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Long Development Cycle Could Have Put Mafia 2 in Cement Shoes

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We all love a game with lots of polish and all those finishing touches that help sell the game’s world to the player. I’m also certain that many gamers would rather a developer take the time to make sure a game is done right as opposed to rushing a subpar product out the door. However, if a game stays in the oven too long, the costs start stacking up higher than a Lumines newbie’s playing field.

Those rising costs can make it difficult for a game to become profitable once it launches, and according to Wedbush Morgan’s Michael Pachter, everyone’s most beloved or hated pixel predictor, this might be the fate suffered by Take-Two’s new release, Mafia 2.

Noting the long development cycle, Pachter had this to say:

"With six years in development, we believe the game is unlikely to achieve profitability.

Game delays have become the norm at Take-Two, and we expect the company to announce a shift in release dates for LA Noire out of 2010 and into 2011."

Yes, you did read that correctly. It took them six years to make Mafia 2. Six years of paying directors, designers, animators, concept artists… you get the idea. As that budget keeps growing, so does the number of units they need to sell in order to turn a profit on the game. And since gamers aren’t bashful about wanting to buy games used when they only have lukewarm feelings about them, profitability may be a tall order for Mafia 2.

Pachter went on to say:

"With longer development cycles, Take-Two has a profitability threshold higher than its peers. We believe that the company must focus on streamlining its development process and providing better visibility on future game releases."

While I don’t often agree with much of what Pachter has to say, I do think he makes a good point here, as the comments regarding Take-Two’s notoriously long development cycles can be applied across the industry. We’ve already had Naughty Dog speak about their struggles with developing games with AAA budgets, and now we have Take-Two in a position to lose money due to overly long development.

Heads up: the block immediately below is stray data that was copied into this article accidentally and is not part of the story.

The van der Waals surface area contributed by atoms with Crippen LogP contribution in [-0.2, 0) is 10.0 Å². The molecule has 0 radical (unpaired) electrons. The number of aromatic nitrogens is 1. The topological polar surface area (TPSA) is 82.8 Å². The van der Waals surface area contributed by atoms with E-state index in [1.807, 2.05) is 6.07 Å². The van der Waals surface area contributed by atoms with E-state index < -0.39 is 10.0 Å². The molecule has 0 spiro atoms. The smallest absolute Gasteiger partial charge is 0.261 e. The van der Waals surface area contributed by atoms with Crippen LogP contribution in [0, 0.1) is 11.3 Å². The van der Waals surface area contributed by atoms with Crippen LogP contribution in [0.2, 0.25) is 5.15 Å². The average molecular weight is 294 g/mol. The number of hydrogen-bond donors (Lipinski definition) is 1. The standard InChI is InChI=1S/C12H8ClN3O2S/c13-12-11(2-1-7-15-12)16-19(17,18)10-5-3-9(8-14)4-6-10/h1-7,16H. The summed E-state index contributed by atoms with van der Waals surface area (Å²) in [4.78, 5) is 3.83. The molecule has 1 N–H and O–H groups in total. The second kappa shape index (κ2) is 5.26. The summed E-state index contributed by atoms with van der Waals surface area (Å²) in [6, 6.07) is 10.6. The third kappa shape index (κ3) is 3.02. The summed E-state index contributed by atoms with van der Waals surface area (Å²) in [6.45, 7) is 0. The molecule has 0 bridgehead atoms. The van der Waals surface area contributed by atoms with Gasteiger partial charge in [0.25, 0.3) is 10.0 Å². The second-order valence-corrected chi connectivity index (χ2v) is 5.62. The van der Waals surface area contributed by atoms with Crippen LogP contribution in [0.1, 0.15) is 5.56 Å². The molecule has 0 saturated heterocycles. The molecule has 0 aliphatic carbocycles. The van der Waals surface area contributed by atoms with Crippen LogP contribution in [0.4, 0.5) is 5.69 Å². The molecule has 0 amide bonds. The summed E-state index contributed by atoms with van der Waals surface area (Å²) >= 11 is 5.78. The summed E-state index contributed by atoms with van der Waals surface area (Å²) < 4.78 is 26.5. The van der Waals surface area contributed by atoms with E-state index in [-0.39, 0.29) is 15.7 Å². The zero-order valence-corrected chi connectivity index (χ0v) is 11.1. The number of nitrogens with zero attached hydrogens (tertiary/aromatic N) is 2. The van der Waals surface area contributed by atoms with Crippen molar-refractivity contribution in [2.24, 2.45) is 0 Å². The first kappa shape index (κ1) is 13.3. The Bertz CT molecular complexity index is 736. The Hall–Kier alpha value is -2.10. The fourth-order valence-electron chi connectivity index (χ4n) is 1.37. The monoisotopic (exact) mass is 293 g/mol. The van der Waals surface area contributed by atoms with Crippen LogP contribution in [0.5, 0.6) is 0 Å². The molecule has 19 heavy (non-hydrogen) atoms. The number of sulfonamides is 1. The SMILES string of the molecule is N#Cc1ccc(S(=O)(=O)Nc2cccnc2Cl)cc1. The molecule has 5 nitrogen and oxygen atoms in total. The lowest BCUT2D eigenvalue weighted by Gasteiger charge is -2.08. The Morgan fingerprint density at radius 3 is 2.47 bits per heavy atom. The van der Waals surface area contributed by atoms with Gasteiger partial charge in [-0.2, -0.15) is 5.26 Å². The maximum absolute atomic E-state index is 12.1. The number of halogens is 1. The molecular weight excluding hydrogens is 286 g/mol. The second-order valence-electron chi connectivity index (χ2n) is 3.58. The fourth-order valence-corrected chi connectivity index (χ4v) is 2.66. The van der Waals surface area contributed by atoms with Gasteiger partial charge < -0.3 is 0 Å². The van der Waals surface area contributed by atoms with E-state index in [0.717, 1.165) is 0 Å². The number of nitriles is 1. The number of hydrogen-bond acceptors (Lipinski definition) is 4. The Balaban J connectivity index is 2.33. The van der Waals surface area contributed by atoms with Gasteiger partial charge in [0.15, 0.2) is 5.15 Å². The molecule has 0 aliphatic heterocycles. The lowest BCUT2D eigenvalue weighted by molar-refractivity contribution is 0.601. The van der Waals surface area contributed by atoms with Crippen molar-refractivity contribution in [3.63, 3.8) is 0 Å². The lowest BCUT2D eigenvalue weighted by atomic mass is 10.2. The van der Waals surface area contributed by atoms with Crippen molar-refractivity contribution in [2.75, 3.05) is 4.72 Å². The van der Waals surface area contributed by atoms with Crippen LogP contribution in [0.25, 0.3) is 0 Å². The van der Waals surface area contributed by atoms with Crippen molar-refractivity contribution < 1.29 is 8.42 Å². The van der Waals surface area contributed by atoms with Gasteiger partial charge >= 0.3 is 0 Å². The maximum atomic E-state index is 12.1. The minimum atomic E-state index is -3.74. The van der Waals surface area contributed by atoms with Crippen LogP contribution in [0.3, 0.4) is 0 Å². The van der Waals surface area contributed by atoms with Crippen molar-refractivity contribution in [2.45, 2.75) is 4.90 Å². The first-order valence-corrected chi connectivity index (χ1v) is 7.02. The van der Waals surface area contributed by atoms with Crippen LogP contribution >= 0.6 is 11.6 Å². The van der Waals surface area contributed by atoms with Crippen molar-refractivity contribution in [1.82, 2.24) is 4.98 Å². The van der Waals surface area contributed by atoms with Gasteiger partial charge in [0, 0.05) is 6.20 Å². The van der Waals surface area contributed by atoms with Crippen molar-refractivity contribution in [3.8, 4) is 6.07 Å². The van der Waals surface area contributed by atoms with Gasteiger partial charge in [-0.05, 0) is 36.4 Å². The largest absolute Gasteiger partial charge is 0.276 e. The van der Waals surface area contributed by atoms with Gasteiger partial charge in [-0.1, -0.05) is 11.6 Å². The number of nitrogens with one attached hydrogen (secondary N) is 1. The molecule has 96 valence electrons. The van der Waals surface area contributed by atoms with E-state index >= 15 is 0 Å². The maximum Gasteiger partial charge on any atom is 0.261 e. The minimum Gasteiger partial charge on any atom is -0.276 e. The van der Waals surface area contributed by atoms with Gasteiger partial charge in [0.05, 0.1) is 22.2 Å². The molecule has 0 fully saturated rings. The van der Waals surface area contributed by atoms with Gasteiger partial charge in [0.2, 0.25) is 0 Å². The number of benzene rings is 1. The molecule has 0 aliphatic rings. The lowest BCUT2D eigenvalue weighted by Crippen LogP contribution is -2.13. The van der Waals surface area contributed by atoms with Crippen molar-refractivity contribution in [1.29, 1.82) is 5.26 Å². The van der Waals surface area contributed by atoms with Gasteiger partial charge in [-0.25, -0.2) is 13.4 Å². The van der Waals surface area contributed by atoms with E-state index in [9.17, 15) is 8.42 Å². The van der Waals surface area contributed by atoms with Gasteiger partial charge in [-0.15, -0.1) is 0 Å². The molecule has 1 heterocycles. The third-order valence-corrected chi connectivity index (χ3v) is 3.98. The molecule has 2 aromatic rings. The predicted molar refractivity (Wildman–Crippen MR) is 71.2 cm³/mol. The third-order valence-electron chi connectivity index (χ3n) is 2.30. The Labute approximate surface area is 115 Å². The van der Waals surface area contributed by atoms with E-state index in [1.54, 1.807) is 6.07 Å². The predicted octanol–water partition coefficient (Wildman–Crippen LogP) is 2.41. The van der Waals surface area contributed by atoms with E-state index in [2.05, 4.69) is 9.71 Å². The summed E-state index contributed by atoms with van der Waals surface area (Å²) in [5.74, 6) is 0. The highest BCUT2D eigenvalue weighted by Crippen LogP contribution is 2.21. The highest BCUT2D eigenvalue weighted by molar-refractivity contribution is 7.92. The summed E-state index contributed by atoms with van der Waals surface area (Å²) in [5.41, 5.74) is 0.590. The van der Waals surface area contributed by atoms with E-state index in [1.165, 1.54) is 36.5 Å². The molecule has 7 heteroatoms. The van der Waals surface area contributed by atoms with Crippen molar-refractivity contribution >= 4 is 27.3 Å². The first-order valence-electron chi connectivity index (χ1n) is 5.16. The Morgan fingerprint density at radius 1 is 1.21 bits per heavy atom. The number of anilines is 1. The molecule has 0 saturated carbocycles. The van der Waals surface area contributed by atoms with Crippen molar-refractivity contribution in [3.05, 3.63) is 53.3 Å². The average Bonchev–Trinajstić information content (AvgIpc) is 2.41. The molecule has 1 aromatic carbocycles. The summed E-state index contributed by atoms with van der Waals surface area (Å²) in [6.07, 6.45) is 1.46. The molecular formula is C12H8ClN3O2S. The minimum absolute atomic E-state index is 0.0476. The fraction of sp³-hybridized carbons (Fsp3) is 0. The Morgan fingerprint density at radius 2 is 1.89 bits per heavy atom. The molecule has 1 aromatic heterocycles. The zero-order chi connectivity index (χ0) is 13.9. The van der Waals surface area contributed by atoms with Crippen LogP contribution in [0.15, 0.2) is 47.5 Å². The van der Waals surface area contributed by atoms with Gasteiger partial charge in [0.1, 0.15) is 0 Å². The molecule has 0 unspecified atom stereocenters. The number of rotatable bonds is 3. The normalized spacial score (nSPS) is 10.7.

For the industry to thrive, games need to be developed within a publisher and developer’s financial means while maintaining a quality product. There is no reason a game such as this should take six years to develop. While the occasional game can benefit from an extended development period, we’ve seen games like Alan Wake, which also spent a long time under the knife, get eaten alive by the pace at which the industry evolves, resulting in a game that could have been groundbreaking years ago but shows its age upon release now.

It’s your turn to shout, Ranters. Are these ridiculously long development cycles not only hurting publishers' ability to turn a profit, but, more importantly, are they hurting the potential for a game to be received well in the context of the time in which it was released? And what’s the hold up anyway? Aren’t all these games, Grand Theft Auto, Red Dead Redemption, Mafia 2, just differently skinned variations on the same basic game anyhow?

Mafia 2 is currently available for both the Xbox 360 and the Playstation 3.

Via Gamasutra

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